We also plotted the number of anxiety symptoms according to the HAM-D anxiety/somatization factor versus the percentage of patients achieving remission as defined by either the HAM-D or the QIDS-SR criterion (see Figure 2; see also supplementary Figure 3 in the online supplement). In general, one can observe a downward trend, with the remission rate dropping as the number of anxiety symptoms increases.

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Tolerability and Side Effects in Level 1, by Anxious Versus Nonanxious Depression

Despite similar citalopram dosages in the two groups and the longer treatment exposure in the nonanxious depression group (Table 1), the anxious depression group had greater a frequency, intensity, and burden of side effects than the nonanxious depression group, as well as more serious adverse events (Table 4). Notably, the number of hospitalizations for general medical conditions was strikingly different between the two groups: 40 among the patients with anxious depression compared with 18 among those with nonanxious depression.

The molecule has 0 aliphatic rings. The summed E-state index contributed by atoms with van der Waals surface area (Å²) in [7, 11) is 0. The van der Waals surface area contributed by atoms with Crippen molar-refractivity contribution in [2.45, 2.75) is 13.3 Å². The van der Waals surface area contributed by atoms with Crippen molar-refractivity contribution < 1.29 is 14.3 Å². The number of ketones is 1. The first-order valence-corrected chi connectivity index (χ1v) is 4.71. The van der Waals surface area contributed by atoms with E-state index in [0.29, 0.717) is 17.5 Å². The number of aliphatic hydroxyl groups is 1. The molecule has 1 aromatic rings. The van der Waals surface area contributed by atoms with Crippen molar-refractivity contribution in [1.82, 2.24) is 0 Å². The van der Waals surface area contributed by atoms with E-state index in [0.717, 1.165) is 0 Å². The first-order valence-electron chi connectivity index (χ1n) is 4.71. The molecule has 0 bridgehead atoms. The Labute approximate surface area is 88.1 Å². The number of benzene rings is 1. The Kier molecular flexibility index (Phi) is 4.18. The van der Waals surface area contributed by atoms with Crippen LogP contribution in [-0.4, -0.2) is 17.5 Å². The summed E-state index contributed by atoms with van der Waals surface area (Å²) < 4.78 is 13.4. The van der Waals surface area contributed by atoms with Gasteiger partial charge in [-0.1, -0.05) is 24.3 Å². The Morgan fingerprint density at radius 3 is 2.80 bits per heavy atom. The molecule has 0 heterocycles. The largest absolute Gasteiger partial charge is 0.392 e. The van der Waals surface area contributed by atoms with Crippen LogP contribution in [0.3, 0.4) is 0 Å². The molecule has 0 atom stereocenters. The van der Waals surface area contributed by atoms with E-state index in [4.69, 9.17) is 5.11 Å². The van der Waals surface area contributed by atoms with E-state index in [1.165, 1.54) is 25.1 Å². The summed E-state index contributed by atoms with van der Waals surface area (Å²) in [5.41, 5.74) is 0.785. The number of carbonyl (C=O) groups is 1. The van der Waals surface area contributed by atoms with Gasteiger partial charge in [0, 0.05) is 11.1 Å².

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Time to Remission or Response in Level 1, by Anxious Versus Nonanxious Depression

The time to first remission (Figure 3) and first response (Figure 4) differed significantly between the anxious and nonanxious depression groups: those with nonanxious depression achieved remission and response sooner on average than those with anxious depression.

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Sample Description of Level 2 Study Participants

In Level 2 of STAR*D, 1,292 adult outpatients with major depressive disorder who had no remission of symptoms in Level 1 or could not tolerate citalopram (in the case of the switch option only) were randomly assigned either to switch (overall N=727) to sustained-release bupropion (at a maximal daily dose of 400 mg; N=239), sertraline (at a maximal daily dose of 200 mg; N=238), or extended-release venlafaxine (at a maximal daily dose of 375 mg; N=250) or to continue taking citalopram and receive augmentation (overall N=565) with sustained-release bupropion (at a dose of up to 400 mg per day; N=279) or buspirone (at a dose of up to 60 mg per day; N=286). The clinical and sociodemographic characteristics of this Level 2 sample have been previously reported (40, 41).